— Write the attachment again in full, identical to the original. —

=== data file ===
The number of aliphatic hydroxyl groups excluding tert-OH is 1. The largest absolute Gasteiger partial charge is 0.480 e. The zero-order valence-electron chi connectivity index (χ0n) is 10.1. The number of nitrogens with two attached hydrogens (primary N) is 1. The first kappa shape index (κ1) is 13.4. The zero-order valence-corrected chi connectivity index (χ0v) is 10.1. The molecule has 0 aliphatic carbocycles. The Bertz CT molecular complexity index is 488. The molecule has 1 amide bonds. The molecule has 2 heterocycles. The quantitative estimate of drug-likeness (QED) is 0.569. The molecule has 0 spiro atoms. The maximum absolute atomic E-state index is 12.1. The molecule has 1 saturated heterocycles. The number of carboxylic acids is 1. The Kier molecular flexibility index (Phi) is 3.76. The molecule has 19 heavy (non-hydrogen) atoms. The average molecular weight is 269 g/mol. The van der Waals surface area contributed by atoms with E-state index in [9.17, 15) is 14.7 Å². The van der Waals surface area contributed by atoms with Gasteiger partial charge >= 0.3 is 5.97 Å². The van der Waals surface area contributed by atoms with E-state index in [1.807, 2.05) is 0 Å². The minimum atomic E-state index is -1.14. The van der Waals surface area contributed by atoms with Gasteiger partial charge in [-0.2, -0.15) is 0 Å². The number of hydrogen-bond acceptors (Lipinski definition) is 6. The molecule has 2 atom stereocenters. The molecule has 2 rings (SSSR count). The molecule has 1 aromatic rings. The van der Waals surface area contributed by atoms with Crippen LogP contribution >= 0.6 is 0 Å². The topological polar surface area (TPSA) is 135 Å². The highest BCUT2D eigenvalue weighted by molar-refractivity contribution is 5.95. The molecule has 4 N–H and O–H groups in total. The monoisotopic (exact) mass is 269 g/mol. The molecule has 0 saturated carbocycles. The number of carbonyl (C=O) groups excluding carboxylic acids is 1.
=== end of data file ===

The number of aliphatic hydroxyl groups excluding tert-OH is 1. The largest absolute Gasteiger partial charge is 0.480 e. The zero-order valence-electron chi connectivity index (χ0n) is 10.1. The number of nitrogens with two attached hydrogens (primary N) is 1. The first kappa shape index (κ1) is 13.4. The zero-order valence-corrected chi connectivity index (χ0v) is 10.1. The molecule has 0 aliphatic carbocycles. The Bertz CT molecular complexity index is 488. The molecule has 1 amide bonds. The molecule has 2 heterocycles. The quantitative estimate of drug-likeness (QED) is 0.569. The molecule has 0 spiro atoms. The maximum absolute atomic E-state index is 12.1. The molecule has 1 saturated heterocycles. The number of carboxylic acids is 1. The Kier molecular flexibility index (Phi) is 3.76. The molecule has 19 heavy (non-hydrogen) atoms. The average molecular weight is 269 g/mol. The van der Waals surface area contributed by atoms with E-state index in [9.17, 15) is 14.7 Å². The van der Waals surface area contributed by atoms with Gasteiger partial charge >= 0.3 is 5.97 Å². The van der Waals surface area contributed by atoms with E-state index in [1.807, 2.05) is 0 Å². The minimum atomic E-state index is -1.14. The van der Waals surface area contributed by atoms with Gasteiger partial charge in [-0.2, -0.15) is 0 Å². The number of hydrogen-bond acceptors (Lipinski definition) is 6. The molecule has 2 atom stereocenters. The molecule has 2 rings (SSSR count). The molecule has 1 aromatic rings. The van der Waals surface area contributed by atoms with Crippen LogP contribution >= 0.6 is 0 Å². The topological polar surface area (TPSA) is 135 Å². The highest BCUT2D eigenvalue weighted by molar-refractivity contribution is 5.95. The molecule has 4 N–H and O–H groups in total. The monoisotopic (exact) mass is 269 g/mol. The molecule has 0 saturated carbocycles. The number of carbonyl (C=O) groups excluding carboxylic acids is 1.